Today the Treasury released their figures on the use of the controversial Help to Buy scheme - specifically for the second (mortgage guarantee) part of the policy.
It has been used 7,313 times so far - but Berenberg’s Rob Wood notes that the figures lean heavily towards more recent months. Only 818 mortgages were approved using the scheme in December, in comparison to 2,657 in March, more than a third of the first six months’ use.
The scheme appears to be picking up interest, and pace. But what do the people using it earn?
At first glance the figures stand out - they are far higher, for example, than the Office for National Statistics (ONS) gives for median household income. In London this stood at around £25,051 between 2009 and 2011 - much lower than the £80,395 mean borrower income of Help to Buy users.
The Treasury’s regional Help to Buy figures are mean rather than median, meaning that they would be dragged upwards by high-income outliers. But there shouldn’t be too many of these, since the cap on the use of the scheme is homes costing £600,000, and only 2.6 per cent of the scheme has been used on properties worth over £350,000.
The scheme is not available on second or buy to let homes, so most of the buyers will be purchasing their only property, one which is not far from (or even well below) the average price.
A call to the Treasury also established that their figures are gross income figures, of the sort that buyers would provide to banks when applying for mortgages, whereas the ONS calculations subtract direct taxes on income and places of residence (income tax, national insurance contributions, council tax).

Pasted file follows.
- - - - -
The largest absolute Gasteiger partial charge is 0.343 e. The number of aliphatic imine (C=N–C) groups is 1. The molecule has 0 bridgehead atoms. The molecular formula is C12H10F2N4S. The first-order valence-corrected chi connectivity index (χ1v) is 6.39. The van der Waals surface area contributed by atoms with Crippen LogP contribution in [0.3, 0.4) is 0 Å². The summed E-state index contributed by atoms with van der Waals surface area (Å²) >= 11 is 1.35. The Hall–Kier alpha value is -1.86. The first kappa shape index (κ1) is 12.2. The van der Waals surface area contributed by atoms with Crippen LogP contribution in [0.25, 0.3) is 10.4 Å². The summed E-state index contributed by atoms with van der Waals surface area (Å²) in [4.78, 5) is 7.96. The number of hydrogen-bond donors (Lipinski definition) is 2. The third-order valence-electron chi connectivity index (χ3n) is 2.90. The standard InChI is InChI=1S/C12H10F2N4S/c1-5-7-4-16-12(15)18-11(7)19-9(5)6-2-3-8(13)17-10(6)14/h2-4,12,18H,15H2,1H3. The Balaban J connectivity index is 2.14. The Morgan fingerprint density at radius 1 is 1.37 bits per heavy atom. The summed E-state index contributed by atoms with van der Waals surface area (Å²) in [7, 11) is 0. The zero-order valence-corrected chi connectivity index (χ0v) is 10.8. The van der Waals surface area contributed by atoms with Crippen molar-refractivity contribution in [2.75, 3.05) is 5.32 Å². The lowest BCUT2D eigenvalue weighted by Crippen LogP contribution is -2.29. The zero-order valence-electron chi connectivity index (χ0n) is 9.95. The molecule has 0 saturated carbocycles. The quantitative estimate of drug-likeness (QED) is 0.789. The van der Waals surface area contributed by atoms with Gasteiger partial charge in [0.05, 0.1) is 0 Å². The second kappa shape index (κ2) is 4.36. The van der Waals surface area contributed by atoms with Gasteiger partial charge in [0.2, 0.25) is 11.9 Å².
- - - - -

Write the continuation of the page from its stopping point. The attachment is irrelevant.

Once we use the before-tax figures published by the ONS, we can get a good look at how close to median income Help to Buy users are. And in every region of the UK, the mean Help to Buy user has a higher income than the median household.
In some regions, it’s a smaller difference - Help to Buy users in Northern Ireland take in around £5,000 more than the average household. In other regions, the difference is much more stark - the difference is nearly £20,000 in the south east of England, just over that amount in London (though the lower use of the scheme in these regions means the figures may change over time).
The Treasury does provide a median figure for the UK as a whole, showing that the median household income for households using the scheme was £42,597. They’re right that this is very close to the median household income of households buying property across the market, which is £42,731.
That raises the question of why exactly the scheme is necessary - if the typical Help to Buy user’s income is roughly of the average mortgage applicant, is the scheme working for lower-income prospective buyers, as intended?
And although the median earnings of the scheme’s users are similar to other buyers, they still have incomes around £5,000 higher than the median UK household, since some people are simply unable to afford property. Whether the government should guarantee investments for people earning over average incomes is an unresolved question.
The mean and median disparity for regions is frustrating, so it would be interesting to see if the ONS or Treasury could provide a more directly comparable series.